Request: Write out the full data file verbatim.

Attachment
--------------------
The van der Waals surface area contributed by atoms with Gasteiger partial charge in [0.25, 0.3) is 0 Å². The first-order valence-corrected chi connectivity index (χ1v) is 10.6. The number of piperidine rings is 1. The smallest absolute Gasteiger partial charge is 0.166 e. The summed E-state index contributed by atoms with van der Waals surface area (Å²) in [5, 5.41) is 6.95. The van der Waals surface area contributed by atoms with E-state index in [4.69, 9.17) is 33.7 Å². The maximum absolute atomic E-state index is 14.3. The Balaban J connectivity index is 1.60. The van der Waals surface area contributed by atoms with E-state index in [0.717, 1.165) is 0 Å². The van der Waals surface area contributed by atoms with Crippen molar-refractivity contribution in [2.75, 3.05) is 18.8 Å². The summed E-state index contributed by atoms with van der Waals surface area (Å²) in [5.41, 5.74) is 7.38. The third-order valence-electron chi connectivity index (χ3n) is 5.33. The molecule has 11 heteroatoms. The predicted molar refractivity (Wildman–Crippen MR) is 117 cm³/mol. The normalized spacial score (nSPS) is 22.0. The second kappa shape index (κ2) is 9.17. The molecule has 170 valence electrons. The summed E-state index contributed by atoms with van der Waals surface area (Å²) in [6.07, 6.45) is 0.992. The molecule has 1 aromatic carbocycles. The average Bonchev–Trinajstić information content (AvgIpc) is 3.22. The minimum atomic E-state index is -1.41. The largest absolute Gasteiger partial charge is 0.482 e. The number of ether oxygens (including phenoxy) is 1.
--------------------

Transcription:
The van der Waals surface area contributed by atoms with Gasteiger partial charge in [0.25, 0.3) is 0 Å². The first-order valence-corrected chi connectivity index (χ1v) is 10.6. The number of piperidine rings is 1. The smallest absolute Gasteiger partial charge is 0.166 e. The summed E-state index contributed by atoms with van der Waals surface area (Å²) in [5, 5.41) is 6.95. The van der Waals surface area contributed by atoms with E-state index in [4.69, 9.17) is 33.7 Å². The maximum absolute atomic E-state index is 14.3. The Balaban J connectivity index is 1.60. The van der Waals surface area contributed by atoms with E-state index in [0.717, 1.165) is 0 Å². The van der Waals surface area contributed by atoms with Crippen molar-refractivity contribution in [2.75, 3.05) is 18.8 Å². The summed E-state index contributed by atoms with van der Waals surface area (Å²) in [5.41, 5.74) is 7.38. The third-order valence-electron chi connectivity index (χ3n) is 5.33. The molecule has 11 heteroatoms. The predicted molar refractivity (Wildman–Crippen MR) is 117 cm³/mol. The normalized spacial score (nSPS) is 22.0. The second kappa shape index (κ2) is 9.17. The molecule has 170 valence electrons. The summed E-state index contributed by atoms with van der Waals surface area (Å²) in [6.07, 6.45) is 0.992. The molecule has 1 aromatic carbocycles. The average Bonchev–Trinajstić information content (AvgIpc) is 3.22. The minimum atomic E-state index is -1.41. The largest absolute Gasteiger partial charge is 0.482 e. The number of ether oxygens (including phenoxy) is 1.